After Sudanese dictator Omar al-Bashir was toppled on April 11 by months-long popular uprising, the army generals had two options before them.

One was the Tunisian model in which the army allowed a smooth transition of power to a civilian government after Zine El Abidine Ben Ali was removed from power in 2011.

The other was the Egyptian model in which the army, after losing power to a civilian ruler following Hosni Mubarak’s ouster as President in 2011, staged a coup in 2013 and reinstalled itself at the helm.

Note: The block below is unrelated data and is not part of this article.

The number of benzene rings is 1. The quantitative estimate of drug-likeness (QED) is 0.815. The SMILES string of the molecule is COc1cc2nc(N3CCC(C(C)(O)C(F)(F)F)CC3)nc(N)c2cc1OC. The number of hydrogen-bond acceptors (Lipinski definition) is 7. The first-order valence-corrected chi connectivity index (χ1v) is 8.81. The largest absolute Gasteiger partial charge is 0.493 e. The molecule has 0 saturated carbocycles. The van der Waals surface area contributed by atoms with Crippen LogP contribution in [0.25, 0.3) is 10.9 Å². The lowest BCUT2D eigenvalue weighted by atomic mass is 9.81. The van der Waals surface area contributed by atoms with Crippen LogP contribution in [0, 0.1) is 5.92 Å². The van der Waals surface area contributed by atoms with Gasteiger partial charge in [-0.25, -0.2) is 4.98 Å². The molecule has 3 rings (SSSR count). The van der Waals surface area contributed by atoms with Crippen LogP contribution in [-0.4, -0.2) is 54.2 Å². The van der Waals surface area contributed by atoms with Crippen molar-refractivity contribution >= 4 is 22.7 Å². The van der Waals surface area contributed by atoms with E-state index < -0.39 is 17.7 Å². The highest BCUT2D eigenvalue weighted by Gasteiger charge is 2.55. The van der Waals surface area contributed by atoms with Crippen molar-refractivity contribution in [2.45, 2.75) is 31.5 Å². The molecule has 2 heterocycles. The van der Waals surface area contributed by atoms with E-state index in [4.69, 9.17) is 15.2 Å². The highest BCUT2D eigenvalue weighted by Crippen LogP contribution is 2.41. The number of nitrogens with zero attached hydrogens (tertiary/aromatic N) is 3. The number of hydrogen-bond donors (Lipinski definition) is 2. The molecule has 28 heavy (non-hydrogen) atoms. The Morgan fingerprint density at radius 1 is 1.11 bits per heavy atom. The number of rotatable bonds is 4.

Unfortunately, the Sudanese generals chose the latter, setting the stage for a prolonged protests. The protesters had demanded a transfer of power to a transitional civilian government, followed by free and fair elections. But the generals used the crisis to concentrate more powers in their own hands.